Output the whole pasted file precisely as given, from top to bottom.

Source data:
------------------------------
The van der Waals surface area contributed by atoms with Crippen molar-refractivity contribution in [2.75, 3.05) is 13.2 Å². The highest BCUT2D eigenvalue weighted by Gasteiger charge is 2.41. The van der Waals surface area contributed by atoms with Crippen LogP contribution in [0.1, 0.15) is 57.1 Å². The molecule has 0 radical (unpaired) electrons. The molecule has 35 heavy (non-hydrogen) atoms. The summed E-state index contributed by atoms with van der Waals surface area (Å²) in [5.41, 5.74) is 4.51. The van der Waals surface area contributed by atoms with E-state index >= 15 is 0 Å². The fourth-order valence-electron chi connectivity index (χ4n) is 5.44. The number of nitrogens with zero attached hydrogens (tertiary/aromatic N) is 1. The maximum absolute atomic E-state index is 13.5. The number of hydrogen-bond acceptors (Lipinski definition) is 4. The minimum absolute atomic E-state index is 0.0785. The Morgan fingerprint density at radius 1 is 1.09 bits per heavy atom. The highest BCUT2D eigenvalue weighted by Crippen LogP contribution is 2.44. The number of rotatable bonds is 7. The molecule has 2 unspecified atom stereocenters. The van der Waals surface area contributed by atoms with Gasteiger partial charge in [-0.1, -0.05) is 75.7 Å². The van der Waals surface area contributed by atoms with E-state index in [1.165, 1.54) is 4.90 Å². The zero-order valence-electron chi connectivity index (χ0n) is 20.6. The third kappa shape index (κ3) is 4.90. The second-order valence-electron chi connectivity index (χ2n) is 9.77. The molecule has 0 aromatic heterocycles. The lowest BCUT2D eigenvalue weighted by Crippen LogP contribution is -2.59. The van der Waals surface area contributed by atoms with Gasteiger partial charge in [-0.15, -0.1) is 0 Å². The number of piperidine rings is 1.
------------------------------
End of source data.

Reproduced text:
The van der Waals surface area contributed by atoms with Crippen molar-refractivity contribution in [2.75, 3.05) is 13.2 Å². The highest BCUT2D eigenvalue weighted by Gasteiger charge is 2.41. The van der Waals surface area contributed by atoms with Crippen LogP contribution in [0.1, 0.15) is 57.1 Å². The molecule has 0 radical (unpaired) electrons. The molecule has 35 heavy (non-hydrogen) atoms. The summed E-state index contributed by atoms with van der Waals surface area (Å²) in [5.41, 5.74) is 4.51. The van der Waals surface area contributed by atoms with E-state index >= 15 is 0 Å². The fourth-order valence-electron chi connectivity index (χ4n) is 5.44. The number of nitrogens with zero attached hydrogens (tertiary/aromatic N) is 1. The maximum absolute atomic E-state index is 13.5. The number of hydrogen-bond acceptors (Lipinski definition) is 4. The minimum absolute atomic E-state index is 0.0785. The Morgan fingerprint density at radius 1 is 1.09 bits per heavy atom. The highest BCUT2D eigenvalue weighted by Crippen LogP contribution is 2.44. The number of rotatable bonds is 7. The molecule has 2 unspecified atom stereocenters. The van der Waals surface area contributed by atoms with Gasteiger partial charge in [-0.1, -0.05) is 75.7 Å². The van der Waals surface area contributed by atoms with E-state index in [1.165, 1.54) is 4.90 Å². The zero-order valence-electron chi connectivity index (χ0n) is 20.6. The third kappa shape index (κ3) is 4.90. The second-order valence-electron chi connectivity index (χ2n) is 9.77. The molecule has 0 aromatic heterocycles. The lowest BCUT2D eigenvalue weighted by Crippen LogP contribution is -2.59. The van der Waals surface area contributed by atoms with Gasteiger partial charge in [-0.15, -0.1) is 0 Å². The number of piperidine rings is 1.